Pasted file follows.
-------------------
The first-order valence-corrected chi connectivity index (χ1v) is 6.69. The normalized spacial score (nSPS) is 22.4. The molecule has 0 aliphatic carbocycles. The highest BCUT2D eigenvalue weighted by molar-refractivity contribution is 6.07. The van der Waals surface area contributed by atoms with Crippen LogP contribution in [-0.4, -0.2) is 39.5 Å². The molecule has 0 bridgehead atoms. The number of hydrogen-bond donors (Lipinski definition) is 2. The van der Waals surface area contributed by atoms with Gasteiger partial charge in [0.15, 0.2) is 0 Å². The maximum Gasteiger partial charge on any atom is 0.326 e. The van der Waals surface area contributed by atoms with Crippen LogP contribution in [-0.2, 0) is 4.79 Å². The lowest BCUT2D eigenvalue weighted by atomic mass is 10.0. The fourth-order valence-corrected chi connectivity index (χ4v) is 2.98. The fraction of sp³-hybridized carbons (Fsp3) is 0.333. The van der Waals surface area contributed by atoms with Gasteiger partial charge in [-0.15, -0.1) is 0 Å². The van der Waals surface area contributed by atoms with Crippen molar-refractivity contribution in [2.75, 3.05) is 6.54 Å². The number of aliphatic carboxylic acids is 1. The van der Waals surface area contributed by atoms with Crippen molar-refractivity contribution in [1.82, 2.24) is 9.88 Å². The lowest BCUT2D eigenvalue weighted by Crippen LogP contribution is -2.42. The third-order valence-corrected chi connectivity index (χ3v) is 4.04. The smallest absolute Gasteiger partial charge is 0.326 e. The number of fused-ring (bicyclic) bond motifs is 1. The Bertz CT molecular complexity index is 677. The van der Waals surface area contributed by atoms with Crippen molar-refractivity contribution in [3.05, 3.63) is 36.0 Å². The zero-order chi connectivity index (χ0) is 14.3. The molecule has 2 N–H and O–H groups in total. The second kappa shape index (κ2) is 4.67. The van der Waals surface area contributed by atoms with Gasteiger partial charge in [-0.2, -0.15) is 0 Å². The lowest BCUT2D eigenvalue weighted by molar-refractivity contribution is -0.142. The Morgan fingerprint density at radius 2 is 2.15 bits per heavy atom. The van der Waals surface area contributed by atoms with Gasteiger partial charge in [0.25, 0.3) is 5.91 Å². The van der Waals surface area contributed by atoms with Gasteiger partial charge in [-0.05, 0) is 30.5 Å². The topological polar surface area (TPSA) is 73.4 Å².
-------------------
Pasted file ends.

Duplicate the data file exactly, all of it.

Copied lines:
The first-order valence-corrected chi connectivity index (χ1v) is 6.69. The normalized spacial score (nSPS) is 22.4. The molecule has 0 aliphatic carbocycles. The highest BCUT2D eigenvalue weighted by molar-refractivity contribution is 6.07. The van der Waals surface area contributed by atoms with Crippen LogP contribution in [-0.4, -0.2) is 39.5 Å². The molecule has 0 bridgehead atoms. The number of hydrogen-bond donors (Lipinski definition) is 2. The van der Waals surface area contributed by atoms with Gasteiger partial charge in [0.15, 0.2) is 0 Å². The maximum Gasteiger partial charge on any atom is 0.326 e. The van der Waals surface area contributed by atoms with Crippen LogP contribution in [-0.2, 0) is 4.79 Å². The lowest BCUT2D eigenvalue weighted by atomic mass is 10.0. The fourth-order valence-corrected chi connectivity index (χ4v) is 2.98. The fraction of sp³-hybridized carbons (Fsp3) is 0.333. The van der Waals surface area contributed by atoms with Gasteiger partial charge in [-0.15, -0.1) is 0 Å². The van der Waals surface area contributed by atoms with Crippen molar-refractivity contribution in [2.75, 3.05) is 6.54 Å². The number of aliphatic carboxylic acids is 1. The van der Waals surface area contributed by atoms with Crippen molar-refractivity contribution in [1.82, 2.24) is 9.88 Å². The lowest BCUT2D eigenvalue weighted by Crippen LogP contribution is -2.42. The third-order valence-corrected chi connectivity index (χ3v) is 4.04. The smallest absolute Gasteiger partial charge is 0.326 e. The number of fused-ring (bicyclic) bond motifs is 1. The Bertz CT molecular complexity index is 677. The van der Waals surface area contributed by atoms with Crippen molar-refractivity contribution in [3.05, 3.63) is 36.0 Å². The zero-order chi connectivity index (χ0) is 14.3. The molecule has 2 N–H and O–H groups in total. The second kappa shape index (κ2) is 4.67. The van der Waals surface area contributed by atoms with Gasteiger partial charge in [-0.2, -0.15) is 0 Å². The lowest BCUT2D eigenvalue weighted by molar-refractivity contribution is -0.142. The Morgan fingerprint density at radius 2 is 2.15 bits per heavy atom. The van der Waals surface area contributed by atoms with Gasteiger partial charge in [0.25, 0.3) is 5.91 Å². The van der Waals surface area contributed by atoms with Gasteiger partial charge in [-0.05, 0) is 30.5 Å². The topological polar surface area (TPSA) is 73.4 Å².